a quick take on two oaks
One of these trees you’ve seen before, the other you haven’t. The Water oak was featured in a previous blog, the Live oak is just now getting strong enough to begin its bonsai journey. Here’s where they are as of now.
A Quick Take on Two Oaks
You may remember this Water oak from the recent blog I posted about it. As I’ve noted before, just about every collected deciduous tree you’ll grow for bonsai will start out as either a stick in a pot or a stump in a pot. This one was no different. And from that humble beginning, this is it’s current state of development.
This is what makes this tree newsworthy as of today: notice that new shoot in the closeup. It simply could not be in a better spot. I knew there was a dormant bud here, but just because you have a dormant bud doesn’t mean it’s going to move. When I recently cut this tree back, there was a possibility that the energy would get redirected. And it looks like that’s what happened.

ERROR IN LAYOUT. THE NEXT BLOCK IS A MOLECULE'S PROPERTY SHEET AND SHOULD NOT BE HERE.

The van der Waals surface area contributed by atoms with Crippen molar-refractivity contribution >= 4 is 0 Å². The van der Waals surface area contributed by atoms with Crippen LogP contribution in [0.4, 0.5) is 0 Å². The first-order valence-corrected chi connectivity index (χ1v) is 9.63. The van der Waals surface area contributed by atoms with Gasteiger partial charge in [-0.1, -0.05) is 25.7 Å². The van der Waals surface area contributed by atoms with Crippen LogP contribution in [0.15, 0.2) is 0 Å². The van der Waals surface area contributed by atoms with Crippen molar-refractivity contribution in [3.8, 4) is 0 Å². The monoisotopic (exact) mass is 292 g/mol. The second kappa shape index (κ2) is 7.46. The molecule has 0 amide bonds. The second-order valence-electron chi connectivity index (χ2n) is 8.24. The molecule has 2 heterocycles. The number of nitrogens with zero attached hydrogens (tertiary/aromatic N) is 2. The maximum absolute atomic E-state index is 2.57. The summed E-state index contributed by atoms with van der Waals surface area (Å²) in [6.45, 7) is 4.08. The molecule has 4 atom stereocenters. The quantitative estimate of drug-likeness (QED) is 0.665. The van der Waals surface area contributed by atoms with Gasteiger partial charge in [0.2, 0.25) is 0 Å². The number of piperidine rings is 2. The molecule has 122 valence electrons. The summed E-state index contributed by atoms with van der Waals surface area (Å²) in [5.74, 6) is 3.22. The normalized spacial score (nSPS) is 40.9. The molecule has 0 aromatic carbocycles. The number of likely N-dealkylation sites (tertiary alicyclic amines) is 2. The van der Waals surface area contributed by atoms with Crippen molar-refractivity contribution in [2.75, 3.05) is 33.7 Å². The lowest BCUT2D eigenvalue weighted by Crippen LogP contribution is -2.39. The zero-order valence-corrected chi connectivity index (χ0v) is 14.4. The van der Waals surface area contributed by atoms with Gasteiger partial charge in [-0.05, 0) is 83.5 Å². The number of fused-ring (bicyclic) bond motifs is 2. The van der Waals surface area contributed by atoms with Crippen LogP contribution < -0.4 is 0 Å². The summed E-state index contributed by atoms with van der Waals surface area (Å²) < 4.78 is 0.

Once the shoot is long and strong enough, I’ll wire and position it. That should make for a better design.
This Live oak was collected in March. Live oaks are not easy to lift, and deciding when to do so is a challenge. This year I went on the assumption that since they change their foliage in March, collecting just prior to this event ought to work. Since both of the specimens I lifted from my field growing area survived, I’m thinking I’m onto something.
This is two months later. Nothing to write home about. Still, not giving up.
Just over two weeks later. That’s more like it. This tree has finally decided to wake up and start moving.
I’m a proponent of starting the design of recovering deciduous specimens as soon as possible. This is when the shoots/branches are the most supple, meaning they’re easier to introduce movement into. (They’re also most vulnerable to snapping off, so it takes a deft hand.)
I’m expecting that as the growing season gets longer in the tooth, this tree will have put on more growth than you’d see for many trees. The Live oak, stately and long-lived species that it is, grows surprisingly fast in its youth.
Let me know what you think of these two trees. I love oaks as bonsai subjects, and if you’ve tried them I suspect you do as well.